Democracy and Human Rights in Developing Countries

By Zehra F. Arat | Go to book overview

6
Policy Implications for
Democratic Rulers: Lessons
from Costa Rica, India, and Turkey

Parliament and democracy are only considered desirable by the possessing
class so long as they maintain existing conditions. That is, of course, not real
democracy; it is the exploitation of the democratic idea for undemocratic pur-
poses. Real democracy has had no chance to exist so far, for there is an essential
contradiction between the capitalist system and democracy. Democracy, if it
means anything, means equality; not merely the equality
of possessing a vote,
but economic and social equality
.— Jawaharlal Nehru


COUPS AS CYCLICAL POLICIES

The empirical findings presented in the previous chapter provide support for the thesis that a democratic system can be attained through the adoption of a set of democratic rules, but it cannot be maintained without an infrastructure based on balanced economic development. In other words, civil and political rights, essentials of democracy, cannot be sustained absent a minimum level of socio‐ economic rights. In fact, structural changes toward eliminating economic discrepancies are treated as a prerequisite for genuine and effective political democracy by many Latin American specialists. Coercive civil and political rights policies, implemented one after the other, result in important qualitative changes in political systems, transforming more democratic systems into less democratic ones. These policies do not eliminate socioeconomic problems, however, and they leave a nation with a high probability of experiencing similar qualitative transformations in the future.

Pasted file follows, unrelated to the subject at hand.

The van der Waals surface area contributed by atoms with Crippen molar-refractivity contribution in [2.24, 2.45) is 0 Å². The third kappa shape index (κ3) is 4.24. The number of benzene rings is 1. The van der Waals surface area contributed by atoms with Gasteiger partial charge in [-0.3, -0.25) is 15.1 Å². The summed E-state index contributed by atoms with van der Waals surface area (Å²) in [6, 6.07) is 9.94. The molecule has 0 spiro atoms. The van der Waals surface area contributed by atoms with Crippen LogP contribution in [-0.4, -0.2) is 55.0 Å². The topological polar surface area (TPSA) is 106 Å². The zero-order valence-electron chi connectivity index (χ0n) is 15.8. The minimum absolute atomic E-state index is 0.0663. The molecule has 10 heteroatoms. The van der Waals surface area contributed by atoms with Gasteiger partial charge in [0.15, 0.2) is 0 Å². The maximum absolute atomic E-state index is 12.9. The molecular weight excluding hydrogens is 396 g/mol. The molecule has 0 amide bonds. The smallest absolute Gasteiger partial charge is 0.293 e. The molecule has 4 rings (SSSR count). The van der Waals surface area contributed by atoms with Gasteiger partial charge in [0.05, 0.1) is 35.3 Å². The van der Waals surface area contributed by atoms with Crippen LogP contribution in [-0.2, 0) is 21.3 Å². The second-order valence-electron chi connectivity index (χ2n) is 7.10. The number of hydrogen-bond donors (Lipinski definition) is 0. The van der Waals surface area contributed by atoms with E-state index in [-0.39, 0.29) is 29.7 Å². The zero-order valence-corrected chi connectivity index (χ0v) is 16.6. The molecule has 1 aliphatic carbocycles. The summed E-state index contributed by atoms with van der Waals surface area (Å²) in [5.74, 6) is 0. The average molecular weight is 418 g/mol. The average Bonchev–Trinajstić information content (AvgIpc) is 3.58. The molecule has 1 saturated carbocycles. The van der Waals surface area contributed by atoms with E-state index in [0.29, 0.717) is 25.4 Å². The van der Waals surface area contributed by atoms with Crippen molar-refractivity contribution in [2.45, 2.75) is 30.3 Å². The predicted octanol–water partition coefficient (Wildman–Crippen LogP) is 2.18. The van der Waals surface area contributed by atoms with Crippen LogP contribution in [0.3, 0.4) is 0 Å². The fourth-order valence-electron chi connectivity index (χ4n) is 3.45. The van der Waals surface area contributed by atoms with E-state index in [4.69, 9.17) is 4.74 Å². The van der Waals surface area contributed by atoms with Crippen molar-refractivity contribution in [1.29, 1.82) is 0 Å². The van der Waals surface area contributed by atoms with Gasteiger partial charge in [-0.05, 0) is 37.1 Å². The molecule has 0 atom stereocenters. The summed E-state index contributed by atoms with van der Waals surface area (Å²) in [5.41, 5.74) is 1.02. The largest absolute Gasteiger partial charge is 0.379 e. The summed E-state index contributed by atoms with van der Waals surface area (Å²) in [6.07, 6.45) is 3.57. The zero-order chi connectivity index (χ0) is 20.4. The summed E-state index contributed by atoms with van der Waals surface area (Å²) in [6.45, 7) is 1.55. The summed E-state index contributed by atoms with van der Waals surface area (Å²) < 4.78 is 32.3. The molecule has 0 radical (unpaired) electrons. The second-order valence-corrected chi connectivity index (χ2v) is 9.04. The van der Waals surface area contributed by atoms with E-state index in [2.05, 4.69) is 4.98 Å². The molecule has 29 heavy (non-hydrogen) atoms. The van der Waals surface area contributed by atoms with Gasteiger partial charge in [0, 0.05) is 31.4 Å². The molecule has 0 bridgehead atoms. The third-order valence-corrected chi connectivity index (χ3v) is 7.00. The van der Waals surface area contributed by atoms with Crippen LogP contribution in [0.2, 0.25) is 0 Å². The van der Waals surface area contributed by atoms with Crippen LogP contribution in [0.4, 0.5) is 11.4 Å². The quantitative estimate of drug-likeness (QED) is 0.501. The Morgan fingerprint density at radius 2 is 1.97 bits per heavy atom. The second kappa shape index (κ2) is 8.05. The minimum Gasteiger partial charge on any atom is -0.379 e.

Among those analyzed, coups d'état appear to be among the most important events leading to high rates of decline in democracies. If we examine individually some cases with high levels of decline and coups d'état and follow the changes in other factors for three or four years prior to and after the coups, the cyclical character of coercive policies can be seen clearly. These cases show that although economic and structural factors are relatively constant, generally the social unrest that was high before a coup is reduced or completely eliminated soon afterward.

The Afghan coup of 1973, four coups in Argentina ( 1955, 1962, 1966, and 1976), the 1960 Bolivian coup, the 1964 military takeover in Brazil, the 1972

-103-

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